Supporting School Support Staff

Around half of the school workforce is made up of support staff, but their voices struggle to be heard. There are thousands of schools where support staff are treated well, integrated into the school’s mission and are valued for their unique contribution.  However in far too many schools, support staff are an afterthought.

UNISON the main union for support staff carried out our biggest ever survey of school support staff to find out the challenges that they face.  The survey results revealed a dedicated but demoralised workforce. They love their job, but feel undervalued and concerned about pay, workload and stress

We received over 15,400 responses, from across the school support staff team. The majority worked as teaching assistants/classroom assistants (60%) but all other support staff roles were well represented.  Around 60% worked in community schools, with 24% in academies, 8% working in trust/foundation schools and 3% in free schools. Unsurprisingly nearly 90% were women.

 

Valued?

 “I love my job. To help children achieve something they once thought impossible. The pay might be rubbish but the job satisfaction is one in a million”. 

 

Over 80% of respondents either agreed or strongly agreed that they loved their job, yet only 48% felt valued. Nearly 90% said they were concerned about pay: 58% were on term-time only contracts, 16.% said they were dependent on a second job to make ends meet, 17% supplemented their wages with benefits 1and 4% told us they were the sole provider for their family.

Half the respondents to the question said they had debts: indeed 7% owed more than £20,000.  Over a fifth had recently borrowed money from friends and family and 17% had taken out a bank loan. Worryingly 4% of them had resorted to a payday loan.

Frustration was expressed that they were expected to take on additional responsibilities without any financial recognition for their hard work and professionalism.

 

“Over half my salary now goes on just rent and as a single mum it doesn’t leave much to live on. Having spent last summer facing redundancy, job security leaves a lot to be desired”. 

 

Workload

Four fifths were concerned about workload and three quarters said they regularly worked unpaid overtime, the vast majority of whom were forced to do so as a result of increasing workloads.

 

“If everyone worked just their hours, nothing would be completed and pupils would suffer. Too much goodwill is given for very little pay. Schools are demanding environments with increasing pressure to work beyond just support”.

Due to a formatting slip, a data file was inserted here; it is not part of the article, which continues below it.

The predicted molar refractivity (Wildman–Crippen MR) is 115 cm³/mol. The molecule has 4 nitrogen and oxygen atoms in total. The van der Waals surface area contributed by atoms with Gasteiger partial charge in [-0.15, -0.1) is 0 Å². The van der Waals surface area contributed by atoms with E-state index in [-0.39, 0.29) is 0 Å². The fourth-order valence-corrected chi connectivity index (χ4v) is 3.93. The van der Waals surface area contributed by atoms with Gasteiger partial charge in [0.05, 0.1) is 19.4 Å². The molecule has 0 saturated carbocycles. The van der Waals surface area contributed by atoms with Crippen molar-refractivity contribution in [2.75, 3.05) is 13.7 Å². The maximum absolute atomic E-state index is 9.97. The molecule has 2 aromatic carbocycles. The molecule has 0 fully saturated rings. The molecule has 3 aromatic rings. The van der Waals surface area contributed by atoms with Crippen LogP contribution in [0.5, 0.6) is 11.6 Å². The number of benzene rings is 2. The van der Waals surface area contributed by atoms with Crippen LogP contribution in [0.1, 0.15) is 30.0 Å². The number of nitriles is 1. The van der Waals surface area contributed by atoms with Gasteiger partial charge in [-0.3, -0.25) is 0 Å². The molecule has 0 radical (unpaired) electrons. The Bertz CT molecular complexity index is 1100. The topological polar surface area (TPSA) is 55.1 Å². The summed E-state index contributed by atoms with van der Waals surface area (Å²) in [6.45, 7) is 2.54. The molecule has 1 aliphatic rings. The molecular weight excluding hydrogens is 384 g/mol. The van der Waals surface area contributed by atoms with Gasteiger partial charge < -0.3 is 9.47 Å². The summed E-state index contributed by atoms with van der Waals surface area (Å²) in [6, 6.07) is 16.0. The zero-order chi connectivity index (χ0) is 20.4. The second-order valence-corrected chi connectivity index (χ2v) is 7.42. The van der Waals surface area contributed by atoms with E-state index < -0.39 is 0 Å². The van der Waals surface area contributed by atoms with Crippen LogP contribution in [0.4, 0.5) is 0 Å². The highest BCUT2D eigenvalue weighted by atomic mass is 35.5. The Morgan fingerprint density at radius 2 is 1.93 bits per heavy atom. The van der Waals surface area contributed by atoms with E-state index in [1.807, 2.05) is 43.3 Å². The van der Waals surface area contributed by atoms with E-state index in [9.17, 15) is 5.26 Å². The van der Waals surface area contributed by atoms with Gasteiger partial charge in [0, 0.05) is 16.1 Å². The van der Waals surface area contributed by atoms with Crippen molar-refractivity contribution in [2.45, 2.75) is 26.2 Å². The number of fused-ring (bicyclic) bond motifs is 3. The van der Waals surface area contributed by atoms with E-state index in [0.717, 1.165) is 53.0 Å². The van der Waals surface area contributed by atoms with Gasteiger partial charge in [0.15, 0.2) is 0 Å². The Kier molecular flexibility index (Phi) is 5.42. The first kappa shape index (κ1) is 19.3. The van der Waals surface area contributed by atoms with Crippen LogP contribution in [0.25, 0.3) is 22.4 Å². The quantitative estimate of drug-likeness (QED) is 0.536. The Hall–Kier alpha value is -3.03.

“The work I do and the level of responsibility I have in respect of ensuring the administrative running of the school is hugely underpaid. There is a relentless workload and it is assumed that I will do that work in the limited hours I have or additional hours that aren’t paid”.

“My workload has trebled since the cuts. Before the cuts I was covering one school full time for five days. Now, in five days I am covering three schools during term time and line managing two library assistants, so I’m being paid less money for a lot more work. The same service is expected but this is an impossible task”.

 

Work related stress

Over half felt significant levels of workplace stress: 29% said they felt stressed ‘half the time they were at work’ and 23% said they felt stressed most, or ‘all the time’.  The main reason was pressure of work and lack of time. We received more than 11,000 comments about stress.

“I feel stressed by the sheer workload, expectations and working unpaid overtime”

“Extra responsibilities are always being added, with more complex duties being passed down from managers than before. The ever increasing workload is very stressful”.

Other significant stressors include being asked to carry out duties without appropriate training, pupil behaviour, lack of support and job insecurity.

 

Training and development

Lack of access to training and development is a significant concern with two thirds of respondents saying they were worried about the lack of CPD: